Right: Another great combination with camel is grey. If you're not quite as extrovert as Jeff Goldblum in how you dress, you could wear black boots or white trainers instead of zebra print shoes!
7. Combine muted or sharper colours together
I mentioned in the first point, that it depends on how high the contrast between your skin, hair and eyes is as to whether or not you look good in bright colours or softer ones. If you have very pale skin, dark brown hair and blue eyes you have a lot of contrast, and will look good in high contrast clothing ie: very light and very dark colours together or bright primary colours.
If you have mousey brown hair, mid toned skin and green eyes you have little contrast and will look better in clothes that don't have high contrast ie: mid tones combined and muted washed in colours.
Quite often, my clients tell me they have a pair of black jeans in their wardrobe but they don't wear them. You'd think black jeans would be super easy to wear wouldn't you? But if you have the solid black ones (rather than washed in ones that look charcoal) the black does tend to overpower whatever you put it with and creates a high contrast. If you look good in sharp bright contrasts like a white, black and red combo, then that's fine but if you're better in lower contrasts and softer tones then that may explain why you're not wearing your black jeans/trousers as much as you thought you would
Left: I mentioned this combination above.....these two warm, earthy tones work perfectly together and they've continued the theme with brown shoes.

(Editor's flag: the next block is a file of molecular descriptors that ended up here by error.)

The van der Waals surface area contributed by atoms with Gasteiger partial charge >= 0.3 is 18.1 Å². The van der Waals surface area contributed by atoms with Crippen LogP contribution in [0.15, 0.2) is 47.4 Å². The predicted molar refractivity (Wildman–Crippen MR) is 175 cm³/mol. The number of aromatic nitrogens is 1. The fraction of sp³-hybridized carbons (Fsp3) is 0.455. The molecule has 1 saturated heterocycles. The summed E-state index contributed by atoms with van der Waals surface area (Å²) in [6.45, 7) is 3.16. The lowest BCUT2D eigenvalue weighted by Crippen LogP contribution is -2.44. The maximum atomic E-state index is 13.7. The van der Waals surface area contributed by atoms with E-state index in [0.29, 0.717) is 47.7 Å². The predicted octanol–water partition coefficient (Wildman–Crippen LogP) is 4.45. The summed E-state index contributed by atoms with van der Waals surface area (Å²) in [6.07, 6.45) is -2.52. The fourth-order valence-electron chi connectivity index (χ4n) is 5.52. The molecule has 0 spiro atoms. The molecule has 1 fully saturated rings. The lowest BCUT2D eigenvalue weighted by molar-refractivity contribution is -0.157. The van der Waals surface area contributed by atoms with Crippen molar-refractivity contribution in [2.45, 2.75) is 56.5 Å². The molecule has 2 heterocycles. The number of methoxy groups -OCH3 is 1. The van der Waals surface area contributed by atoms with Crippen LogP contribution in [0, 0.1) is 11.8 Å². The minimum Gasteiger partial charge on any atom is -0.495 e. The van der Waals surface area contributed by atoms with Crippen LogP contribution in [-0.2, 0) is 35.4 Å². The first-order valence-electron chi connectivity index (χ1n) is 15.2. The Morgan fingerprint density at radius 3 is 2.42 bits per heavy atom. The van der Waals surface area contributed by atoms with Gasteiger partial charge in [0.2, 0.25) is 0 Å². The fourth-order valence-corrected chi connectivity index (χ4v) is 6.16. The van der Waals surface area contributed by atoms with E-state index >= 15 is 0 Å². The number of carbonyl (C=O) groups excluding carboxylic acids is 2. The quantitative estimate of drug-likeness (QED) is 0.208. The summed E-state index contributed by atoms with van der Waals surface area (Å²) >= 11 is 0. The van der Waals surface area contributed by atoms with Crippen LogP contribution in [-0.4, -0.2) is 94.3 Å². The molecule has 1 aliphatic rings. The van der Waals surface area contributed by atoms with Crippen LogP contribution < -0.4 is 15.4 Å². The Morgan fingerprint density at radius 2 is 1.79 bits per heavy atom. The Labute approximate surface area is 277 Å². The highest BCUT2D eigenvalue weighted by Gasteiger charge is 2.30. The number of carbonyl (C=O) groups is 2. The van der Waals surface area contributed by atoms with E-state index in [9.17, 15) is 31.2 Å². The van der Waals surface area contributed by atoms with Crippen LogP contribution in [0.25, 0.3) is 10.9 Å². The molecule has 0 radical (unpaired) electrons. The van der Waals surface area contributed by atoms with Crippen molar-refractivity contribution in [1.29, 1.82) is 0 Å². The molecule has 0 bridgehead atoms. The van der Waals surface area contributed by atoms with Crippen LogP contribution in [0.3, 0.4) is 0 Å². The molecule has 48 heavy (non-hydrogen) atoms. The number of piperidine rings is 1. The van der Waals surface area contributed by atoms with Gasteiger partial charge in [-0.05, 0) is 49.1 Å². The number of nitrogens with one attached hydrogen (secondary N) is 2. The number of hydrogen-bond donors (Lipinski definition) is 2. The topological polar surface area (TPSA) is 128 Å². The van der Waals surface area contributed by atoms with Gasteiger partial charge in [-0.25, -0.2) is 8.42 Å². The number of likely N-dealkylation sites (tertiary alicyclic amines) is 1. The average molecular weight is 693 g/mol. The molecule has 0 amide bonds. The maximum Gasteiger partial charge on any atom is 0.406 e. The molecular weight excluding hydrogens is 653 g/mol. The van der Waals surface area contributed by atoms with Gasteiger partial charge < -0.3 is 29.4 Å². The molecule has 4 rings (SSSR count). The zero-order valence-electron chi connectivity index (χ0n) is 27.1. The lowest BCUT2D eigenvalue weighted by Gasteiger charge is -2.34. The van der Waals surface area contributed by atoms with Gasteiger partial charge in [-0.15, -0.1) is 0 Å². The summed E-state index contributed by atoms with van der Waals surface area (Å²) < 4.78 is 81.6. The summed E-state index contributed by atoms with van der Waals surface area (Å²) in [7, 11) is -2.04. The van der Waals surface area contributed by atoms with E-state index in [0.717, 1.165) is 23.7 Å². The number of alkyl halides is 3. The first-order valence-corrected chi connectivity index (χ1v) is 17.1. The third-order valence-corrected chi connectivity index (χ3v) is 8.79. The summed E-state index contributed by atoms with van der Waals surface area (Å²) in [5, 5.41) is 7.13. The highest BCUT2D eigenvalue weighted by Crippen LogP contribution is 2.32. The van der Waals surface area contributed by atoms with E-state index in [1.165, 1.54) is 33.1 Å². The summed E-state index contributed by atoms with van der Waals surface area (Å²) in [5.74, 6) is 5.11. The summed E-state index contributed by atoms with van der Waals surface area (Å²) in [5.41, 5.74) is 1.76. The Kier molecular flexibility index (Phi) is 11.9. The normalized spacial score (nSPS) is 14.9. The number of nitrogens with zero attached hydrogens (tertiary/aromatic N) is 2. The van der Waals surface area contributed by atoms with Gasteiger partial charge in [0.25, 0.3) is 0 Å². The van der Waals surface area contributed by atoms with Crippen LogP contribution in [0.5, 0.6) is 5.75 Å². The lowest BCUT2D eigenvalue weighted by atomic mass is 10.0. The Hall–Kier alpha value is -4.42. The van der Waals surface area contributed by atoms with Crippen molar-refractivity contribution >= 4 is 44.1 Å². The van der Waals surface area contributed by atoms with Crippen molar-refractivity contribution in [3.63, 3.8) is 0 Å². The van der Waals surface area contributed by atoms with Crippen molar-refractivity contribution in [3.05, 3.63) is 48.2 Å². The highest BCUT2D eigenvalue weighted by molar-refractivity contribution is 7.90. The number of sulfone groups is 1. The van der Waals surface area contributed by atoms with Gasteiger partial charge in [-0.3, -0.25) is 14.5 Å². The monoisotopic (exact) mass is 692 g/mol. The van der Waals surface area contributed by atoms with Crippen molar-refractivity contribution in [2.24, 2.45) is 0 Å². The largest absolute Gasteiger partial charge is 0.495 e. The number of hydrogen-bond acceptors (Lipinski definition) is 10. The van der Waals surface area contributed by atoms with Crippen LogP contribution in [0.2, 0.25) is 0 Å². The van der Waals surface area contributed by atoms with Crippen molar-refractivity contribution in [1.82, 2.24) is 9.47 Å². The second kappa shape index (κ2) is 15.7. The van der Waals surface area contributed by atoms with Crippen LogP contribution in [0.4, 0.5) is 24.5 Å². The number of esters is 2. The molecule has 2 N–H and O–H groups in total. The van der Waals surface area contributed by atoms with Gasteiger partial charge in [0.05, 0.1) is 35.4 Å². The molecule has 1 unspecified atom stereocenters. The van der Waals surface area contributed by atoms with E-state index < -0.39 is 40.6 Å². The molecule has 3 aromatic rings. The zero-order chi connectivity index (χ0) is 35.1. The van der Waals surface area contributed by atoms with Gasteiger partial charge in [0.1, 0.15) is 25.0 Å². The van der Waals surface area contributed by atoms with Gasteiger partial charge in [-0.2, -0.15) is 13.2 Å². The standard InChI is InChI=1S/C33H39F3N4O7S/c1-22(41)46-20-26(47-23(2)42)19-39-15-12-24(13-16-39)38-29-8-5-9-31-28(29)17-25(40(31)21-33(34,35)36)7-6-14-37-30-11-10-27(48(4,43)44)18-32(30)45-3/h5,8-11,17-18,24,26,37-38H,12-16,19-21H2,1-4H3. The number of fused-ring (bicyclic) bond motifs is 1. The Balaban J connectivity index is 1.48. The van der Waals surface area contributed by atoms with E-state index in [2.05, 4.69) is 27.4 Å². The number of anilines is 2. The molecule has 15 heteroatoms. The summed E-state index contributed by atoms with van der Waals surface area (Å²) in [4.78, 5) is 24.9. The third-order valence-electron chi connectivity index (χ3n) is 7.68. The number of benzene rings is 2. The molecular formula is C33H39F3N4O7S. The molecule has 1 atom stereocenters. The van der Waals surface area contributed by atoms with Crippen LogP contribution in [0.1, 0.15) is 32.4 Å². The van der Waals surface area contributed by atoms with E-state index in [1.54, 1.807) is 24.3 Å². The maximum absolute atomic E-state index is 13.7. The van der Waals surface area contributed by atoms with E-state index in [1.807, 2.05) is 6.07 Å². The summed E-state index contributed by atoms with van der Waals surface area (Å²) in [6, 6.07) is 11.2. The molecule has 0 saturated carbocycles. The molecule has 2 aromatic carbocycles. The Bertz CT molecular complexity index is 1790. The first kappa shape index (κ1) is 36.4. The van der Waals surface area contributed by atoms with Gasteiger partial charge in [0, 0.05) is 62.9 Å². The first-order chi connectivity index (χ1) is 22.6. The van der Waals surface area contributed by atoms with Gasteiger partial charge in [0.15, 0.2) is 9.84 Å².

Middle: Another winning combination in cooler blues and greens. Again, it's using the light and dark shades of blue and then adding in the green. It'd work just as well with a white shirt too, and I'd add black or chocolate brown shoes / belt to this (with a silver toned buckle if possible, as that's also cool toned)
Right: This is quite bright combined with the white but I like it! Especially with the pale blue shirt underneath to add in another colour. You could swap the white cords out for navy trousers or jeans or even reverse the combination and where mid blue trousers and a white shirt with it.
Want to add some more colours to your wardrobe? Book in for a Colour & Style Consultation.....here's what one recent client said:
"I felt like I'd become a bit safe in my clothing (and colour choices) and booked a colour consult with Sarah to shake things up a bit and give me a sense of what to by (and what not to) to build a more cohensive wardrobe. It was a great session, and since Sarah has given me some great options to follow up on."